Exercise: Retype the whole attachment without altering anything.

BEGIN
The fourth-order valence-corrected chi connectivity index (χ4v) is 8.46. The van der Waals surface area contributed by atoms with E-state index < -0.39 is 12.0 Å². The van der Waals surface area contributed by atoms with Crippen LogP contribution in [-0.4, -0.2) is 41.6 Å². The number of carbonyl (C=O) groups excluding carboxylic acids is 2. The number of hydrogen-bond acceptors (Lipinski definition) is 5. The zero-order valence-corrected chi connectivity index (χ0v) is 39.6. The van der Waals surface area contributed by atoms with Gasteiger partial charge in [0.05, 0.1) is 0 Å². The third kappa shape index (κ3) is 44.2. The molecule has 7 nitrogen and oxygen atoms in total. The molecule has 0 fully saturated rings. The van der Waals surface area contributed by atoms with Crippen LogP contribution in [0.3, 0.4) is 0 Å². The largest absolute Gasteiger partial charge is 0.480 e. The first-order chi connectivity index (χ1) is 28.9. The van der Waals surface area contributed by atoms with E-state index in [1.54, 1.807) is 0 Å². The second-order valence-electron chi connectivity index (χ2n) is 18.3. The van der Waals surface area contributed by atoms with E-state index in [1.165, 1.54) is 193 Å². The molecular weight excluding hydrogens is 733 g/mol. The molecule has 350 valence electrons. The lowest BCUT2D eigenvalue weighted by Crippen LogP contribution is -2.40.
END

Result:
The fourth-order valence-corrected chi connectivity index (χ4v) is 8.46. The van der Waals surface area contributed by atoms with E-state index < -0.39 is 12.0 Å². The van der Waals surface area contributed by atoms with Crippen LogP contribution in [-0.4, -0.2) is 41.6 Å². The number of carbonyl (C=O) groups excluding carboxylic acids is 2. The number of hydrogen-bond acceptors (Lipinski definition) is 5. The zero-order valence-corrected chi connectivity index (χ0v) is 39.6. The van der Waals surface area contributed by atoms with Gasteiger partial charge in [0.05, 0.1) is 0 Å². The third kappa shape index (κ3) is 44.2. The molecule has 7 nitrogen and oxygen atoms in total. The molecule has 0 fully saturated rings. The van der Waals surface area contributed by atoms with Crippen LogP contribution in [0.3, 0.4) is 0 Å². The largest absolute Gasteiger partial charge is 0.480 e. The first-order chi connectivity index (χ1) is 28.9. The van der Waals surface area contributed by atoms with E-state index in [1.54, 1.807) is 0 Å². The second-order valence-electron chi connectivity index (χ2n) is 18.3. The van der Waals surface area contributed by atoms with E-state index in [1.165, 1.54) is 193 Å². The molecular weight excluding hydrogens is 733 g/mol. The molecule has 350 valence electrons. The lowest BCUT2D eigenvalue weighted by Crippen LogP contribution is -2.40.